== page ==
04 Mar 2016
Time to plan for the Don doctrine
By Tom Hanson
Donald Trump was the runaway winner in the Super Tuesday Republican primaries, winning seven of 11 contests. Although not guaranteed to be the party’s nominee for the US presidency, prudent observers from this side of the international dateline should be delving into the potential impact on Australia of a Trump electoral victory in November.
Some in the US media have located Trump’s foreign policy beliefs in a very orthodox expression of realpolitik. The new “Trump Doctrine” is hostile to “democracy promotion, humanitarian intervention, the responsibility to protect people from atrocities or the advocacy of human rights abroad”. Most Australians support these concepts with good reason — they validate many of the assumptions upon which the international order is based.
Conversely, his embrace of an expanded use of torture for intelligence gathering will offend just about everyone.
Globally, reactions to Trump run the gamut from outrage in Britain to unease in Germany to nearly unbridled anticipation in Moscow. His approach to international affairs combines bluster and naivete. His understanding of the threat posed to a rules-based international order by Vladimir Putin’s Russia is incomplete at best: his claim he can “make deals with those people” makes him sound like Harry Ellis talking to Hans Gruber in Die Hard.
Treading lightly with Putin might make it easier for him to work with German Chancellor Angela Merkel but will antagonise the rest of the EU. Trump’s solution to Chinese provocations in the South China Sea and the cyber domain (“I’m totally open to a tariff”) says nothing about how a trade war with China will induce it to moderate its drive for hegemony in the region.
Trump’s response to the spread of radical Islamists (“Bomb the shit out of them”) is a pretty firm rejection of the counter-terrorism strategy recommended by former chief of army Peter Leahy that Australian special forces should be sent into Islamic State strongholds to destroy terrorists before they can launch their attacks.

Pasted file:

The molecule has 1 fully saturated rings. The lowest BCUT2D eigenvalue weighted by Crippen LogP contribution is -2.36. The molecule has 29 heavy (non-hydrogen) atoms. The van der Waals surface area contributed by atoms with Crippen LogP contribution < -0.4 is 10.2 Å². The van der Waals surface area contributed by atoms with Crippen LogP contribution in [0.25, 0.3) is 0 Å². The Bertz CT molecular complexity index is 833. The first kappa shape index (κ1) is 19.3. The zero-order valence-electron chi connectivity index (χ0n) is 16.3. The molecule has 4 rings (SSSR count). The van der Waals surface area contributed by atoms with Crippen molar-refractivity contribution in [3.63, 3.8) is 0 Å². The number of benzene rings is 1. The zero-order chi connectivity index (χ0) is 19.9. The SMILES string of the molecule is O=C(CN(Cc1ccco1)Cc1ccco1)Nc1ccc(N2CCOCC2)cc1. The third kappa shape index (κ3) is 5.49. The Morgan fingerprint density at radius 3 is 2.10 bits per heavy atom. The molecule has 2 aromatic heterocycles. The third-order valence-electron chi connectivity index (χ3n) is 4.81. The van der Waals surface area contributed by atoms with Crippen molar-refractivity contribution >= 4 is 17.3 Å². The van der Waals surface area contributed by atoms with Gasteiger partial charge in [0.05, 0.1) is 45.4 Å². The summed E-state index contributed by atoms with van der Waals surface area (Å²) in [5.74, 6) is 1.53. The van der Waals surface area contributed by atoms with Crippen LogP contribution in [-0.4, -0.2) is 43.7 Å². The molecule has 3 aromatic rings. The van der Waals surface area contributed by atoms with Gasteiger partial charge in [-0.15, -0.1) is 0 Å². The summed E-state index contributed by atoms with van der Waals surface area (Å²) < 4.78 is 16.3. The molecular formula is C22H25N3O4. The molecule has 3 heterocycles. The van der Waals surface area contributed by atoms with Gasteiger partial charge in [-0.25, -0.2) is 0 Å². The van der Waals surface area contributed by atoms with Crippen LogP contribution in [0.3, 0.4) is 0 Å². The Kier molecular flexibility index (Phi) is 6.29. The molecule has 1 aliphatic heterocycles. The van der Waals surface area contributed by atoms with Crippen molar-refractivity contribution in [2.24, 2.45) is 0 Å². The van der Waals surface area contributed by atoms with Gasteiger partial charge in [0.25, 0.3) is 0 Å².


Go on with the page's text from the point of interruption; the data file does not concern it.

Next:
A Trump-designed policy in the Middle East would relegate Australia’s SAS to sifting through the rubble of an “arc light” raid. Trump’s hyperbolic declarations of building a wall on the US-Mexico border and prohibit by executive order the entry of Muslims into the US will do more to undermine American influence around the world than anything he accuses Barack Obama of having done.
In terms of expanding US military capability or capacity, the danger of a renewed arms race with Russia or China, or his plans to prevent a potential Chinese economic dislocation from becoming a global phenomenon, Trump has made no considered statement.
But his tendency to disavow previously held but politically inexpedient positions means his administration would often behave without consistency or continuity from one day to the next.
Perhaps most alarming for Australians, it is no secret that Trump sees the current alliance structure as a losing proposition for the US. Although his ire is directed for now at the “freeloaders” in South Korea, Japan, and The Philippines, how long would it take for a President Trump to demand that the Australian Defence Force “put up or shut up” in the South China Sea? This by itself has the potential to negate the validity of many of the assumptions underpinning the new defence white paper.
Australians could be forgiven if, in the wake of a Trump inauguration in 2017, they chose to accelerate procurement timetables for additional combat aircraft, intelligence, reconnaissance and surveillance platforms, submarines, and naval surface combatants.
Colonel Tom Hanson is the US Pacific Command visiting fellow at the Australian Strategic Policy Institute. These are his personal views and do not reflect the official policy of the US Pacific Command.